Friday, April 28, 2006
When health issues forced some major lifestyle changes on me a few years back, I couldn’t foresee what profound and lasting effects they would have on my life. In retrospect, I have to say that there was probably as much good to come out of them as bad, so I’m not complaining. Not too loudly, anyway. I think it has something to do with being able to turn whatever lemons life delivers into orange juice.
Knocked for a loop by a triple-whammy of chronic pain, chronic sleep deprivation and chronic fatigue, holding any kind of job was out of the question. Apparently, so were Social Security or Supplemental Security benefits. The loss of income was devastating and, slowly, my support infrastructure began to crumble as my savings drained away.
One of the first things to go was my car, a 1985 Honda CRX. In need of a clutch that I couldn’t afford, insurance I couldn’t afford, and license tags I couldn’t afford, it made more sense to sell it than it did to park it and let it devolve into a pile of rust. With the proceeds from the sale I paid a month’s rent, updated my eyeglasses prescription, and bought a used Gary Fisher mountain bike, among other things.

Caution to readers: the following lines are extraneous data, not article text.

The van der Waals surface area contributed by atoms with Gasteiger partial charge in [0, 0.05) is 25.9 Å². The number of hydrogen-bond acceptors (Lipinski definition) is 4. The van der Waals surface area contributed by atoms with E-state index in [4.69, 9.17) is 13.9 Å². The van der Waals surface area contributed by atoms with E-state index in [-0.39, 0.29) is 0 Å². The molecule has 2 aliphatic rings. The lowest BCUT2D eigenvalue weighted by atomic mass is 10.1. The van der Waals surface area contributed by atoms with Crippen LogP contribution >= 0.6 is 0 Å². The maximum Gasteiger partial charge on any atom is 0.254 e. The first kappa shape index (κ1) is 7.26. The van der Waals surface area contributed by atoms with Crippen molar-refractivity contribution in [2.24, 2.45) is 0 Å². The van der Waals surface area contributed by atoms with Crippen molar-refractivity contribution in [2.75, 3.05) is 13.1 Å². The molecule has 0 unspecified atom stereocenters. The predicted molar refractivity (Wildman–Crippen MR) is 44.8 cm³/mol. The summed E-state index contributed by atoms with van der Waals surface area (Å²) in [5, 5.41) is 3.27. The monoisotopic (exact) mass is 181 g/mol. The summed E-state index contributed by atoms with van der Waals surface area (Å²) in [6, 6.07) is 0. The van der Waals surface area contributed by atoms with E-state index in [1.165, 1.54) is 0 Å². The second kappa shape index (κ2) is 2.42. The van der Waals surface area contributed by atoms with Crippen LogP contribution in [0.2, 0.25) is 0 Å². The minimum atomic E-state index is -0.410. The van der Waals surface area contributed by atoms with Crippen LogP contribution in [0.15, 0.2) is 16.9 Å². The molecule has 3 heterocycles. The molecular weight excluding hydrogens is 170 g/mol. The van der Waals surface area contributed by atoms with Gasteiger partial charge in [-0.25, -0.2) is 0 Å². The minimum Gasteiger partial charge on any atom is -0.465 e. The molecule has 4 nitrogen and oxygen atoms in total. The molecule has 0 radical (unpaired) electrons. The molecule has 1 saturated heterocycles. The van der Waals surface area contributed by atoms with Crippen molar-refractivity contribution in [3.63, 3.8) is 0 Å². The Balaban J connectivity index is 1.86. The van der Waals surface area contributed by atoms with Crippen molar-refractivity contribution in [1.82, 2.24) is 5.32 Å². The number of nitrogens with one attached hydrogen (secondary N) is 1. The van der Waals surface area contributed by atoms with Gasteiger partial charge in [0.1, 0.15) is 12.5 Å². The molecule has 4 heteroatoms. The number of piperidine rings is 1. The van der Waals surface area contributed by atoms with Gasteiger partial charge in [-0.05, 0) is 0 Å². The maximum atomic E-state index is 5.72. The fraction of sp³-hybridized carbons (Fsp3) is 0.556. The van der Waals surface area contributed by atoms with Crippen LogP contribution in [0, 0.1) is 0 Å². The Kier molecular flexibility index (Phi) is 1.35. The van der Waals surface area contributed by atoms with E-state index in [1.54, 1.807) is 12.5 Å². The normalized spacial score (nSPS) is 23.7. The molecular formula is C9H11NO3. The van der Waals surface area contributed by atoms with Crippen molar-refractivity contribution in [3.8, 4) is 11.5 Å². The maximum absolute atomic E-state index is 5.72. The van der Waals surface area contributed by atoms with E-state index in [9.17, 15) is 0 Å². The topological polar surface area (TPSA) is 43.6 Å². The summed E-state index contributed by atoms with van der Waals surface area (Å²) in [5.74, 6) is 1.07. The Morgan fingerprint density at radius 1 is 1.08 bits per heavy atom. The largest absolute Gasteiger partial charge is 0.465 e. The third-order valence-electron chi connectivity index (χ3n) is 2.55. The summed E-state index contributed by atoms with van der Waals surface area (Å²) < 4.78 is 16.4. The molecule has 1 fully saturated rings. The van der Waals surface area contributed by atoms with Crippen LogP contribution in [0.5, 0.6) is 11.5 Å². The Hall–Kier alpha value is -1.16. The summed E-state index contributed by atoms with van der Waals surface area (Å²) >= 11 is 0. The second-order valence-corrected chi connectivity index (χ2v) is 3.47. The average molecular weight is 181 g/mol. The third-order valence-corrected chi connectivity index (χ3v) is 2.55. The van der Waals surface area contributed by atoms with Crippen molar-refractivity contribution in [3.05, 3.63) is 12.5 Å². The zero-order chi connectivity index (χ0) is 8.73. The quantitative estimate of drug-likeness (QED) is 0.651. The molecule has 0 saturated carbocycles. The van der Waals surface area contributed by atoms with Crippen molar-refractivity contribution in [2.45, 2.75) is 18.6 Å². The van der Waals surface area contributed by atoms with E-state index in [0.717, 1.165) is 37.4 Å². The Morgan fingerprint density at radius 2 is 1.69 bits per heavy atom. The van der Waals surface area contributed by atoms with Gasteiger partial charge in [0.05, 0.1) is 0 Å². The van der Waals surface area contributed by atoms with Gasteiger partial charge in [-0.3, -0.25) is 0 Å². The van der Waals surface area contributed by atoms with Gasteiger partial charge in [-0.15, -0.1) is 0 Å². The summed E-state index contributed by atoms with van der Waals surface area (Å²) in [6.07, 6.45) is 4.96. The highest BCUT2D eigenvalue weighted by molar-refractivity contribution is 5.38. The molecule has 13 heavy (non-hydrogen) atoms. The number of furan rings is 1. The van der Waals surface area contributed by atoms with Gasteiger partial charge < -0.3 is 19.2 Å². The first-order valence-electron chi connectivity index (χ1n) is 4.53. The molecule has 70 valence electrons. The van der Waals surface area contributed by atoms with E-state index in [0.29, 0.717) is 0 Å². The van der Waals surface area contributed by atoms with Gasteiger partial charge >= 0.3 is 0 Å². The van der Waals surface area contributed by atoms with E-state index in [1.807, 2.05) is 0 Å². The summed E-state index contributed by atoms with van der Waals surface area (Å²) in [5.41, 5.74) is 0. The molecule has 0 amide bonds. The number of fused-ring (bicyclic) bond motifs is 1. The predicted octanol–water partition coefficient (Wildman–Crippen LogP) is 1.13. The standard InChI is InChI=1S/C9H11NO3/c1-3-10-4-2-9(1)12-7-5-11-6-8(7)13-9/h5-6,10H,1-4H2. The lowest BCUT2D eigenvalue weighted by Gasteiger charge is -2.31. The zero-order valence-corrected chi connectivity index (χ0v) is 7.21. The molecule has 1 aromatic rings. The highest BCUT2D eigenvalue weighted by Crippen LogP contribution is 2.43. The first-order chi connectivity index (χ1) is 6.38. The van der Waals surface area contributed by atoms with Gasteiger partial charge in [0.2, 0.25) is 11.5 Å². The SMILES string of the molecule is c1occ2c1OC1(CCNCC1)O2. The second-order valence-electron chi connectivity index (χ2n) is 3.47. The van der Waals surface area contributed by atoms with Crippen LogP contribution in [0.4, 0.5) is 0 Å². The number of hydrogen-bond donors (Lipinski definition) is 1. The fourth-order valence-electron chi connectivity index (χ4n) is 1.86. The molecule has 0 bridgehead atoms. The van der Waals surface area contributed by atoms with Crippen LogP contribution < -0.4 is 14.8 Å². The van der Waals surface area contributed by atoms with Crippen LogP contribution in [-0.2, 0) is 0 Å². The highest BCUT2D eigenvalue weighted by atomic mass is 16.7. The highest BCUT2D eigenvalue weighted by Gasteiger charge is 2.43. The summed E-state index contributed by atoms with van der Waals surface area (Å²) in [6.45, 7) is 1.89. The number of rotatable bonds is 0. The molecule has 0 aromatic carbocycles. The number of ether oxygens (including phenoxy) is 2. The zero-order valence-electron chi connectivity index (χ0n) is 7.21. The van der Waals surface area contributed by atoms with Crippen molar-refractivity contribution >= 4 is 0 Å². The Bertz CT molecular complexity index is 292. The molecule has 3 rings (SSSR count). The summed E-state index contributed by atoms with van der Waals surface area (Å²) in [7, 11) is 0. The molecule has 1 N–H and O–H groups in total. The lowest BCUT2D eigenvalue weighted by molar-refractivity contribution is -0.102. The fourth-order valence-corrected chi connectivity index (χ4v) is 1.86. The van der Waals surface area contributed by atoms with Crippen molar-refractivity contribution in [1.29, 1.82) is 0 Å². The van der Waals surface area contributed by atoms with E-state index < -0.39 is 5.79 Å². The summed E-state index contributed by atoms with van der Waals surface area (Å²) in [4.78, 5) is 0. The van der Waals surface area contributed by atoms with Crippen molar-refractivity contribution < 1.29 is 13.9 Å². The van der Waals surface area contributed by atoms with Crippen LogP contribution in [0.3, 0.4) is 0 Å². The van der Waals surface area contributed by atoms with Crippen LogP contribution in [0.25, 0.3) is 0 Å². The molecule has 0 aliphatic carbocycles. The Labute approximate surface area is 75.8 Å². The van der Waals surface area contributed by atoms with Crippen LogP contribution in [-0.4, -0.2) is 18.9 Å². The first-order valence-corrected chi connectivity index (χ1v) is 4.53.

Being afoot, being unemployed (and unemployable), being broke, and getting evicted all had hidden benefits, as I would later discover.
Being afoot taught me that a bike is a good substitute for a car, and that it’s possible to break one’s addiction to oil. It also got me acquainted with neighbors I might not have met, otherwise.
Being unemployed taught me that entrepreneurship has potentials and advantages not shared by traditional employment.
Being broke inspired creativity and resourcefulness, and taught me that I really didn’t need all the things I thought I did, and that by consuming less I was helping to save the environment.
Getting evicted taught me that once one leaves the perceived safety and comfort of a toxic mold-infested home behind it’s actually possible to get well.
Yes, there’s been adversity, and an ongoing struggle to overcome it. Still, adversity hasn’t been all bad; unpleasant as it is, it’s given me some valuable lessons, provided new insights, changed attitudes, opinions, perspectives and values.
But what adversity has given me, most of all, is hope.
That, and a royal pain in the neck.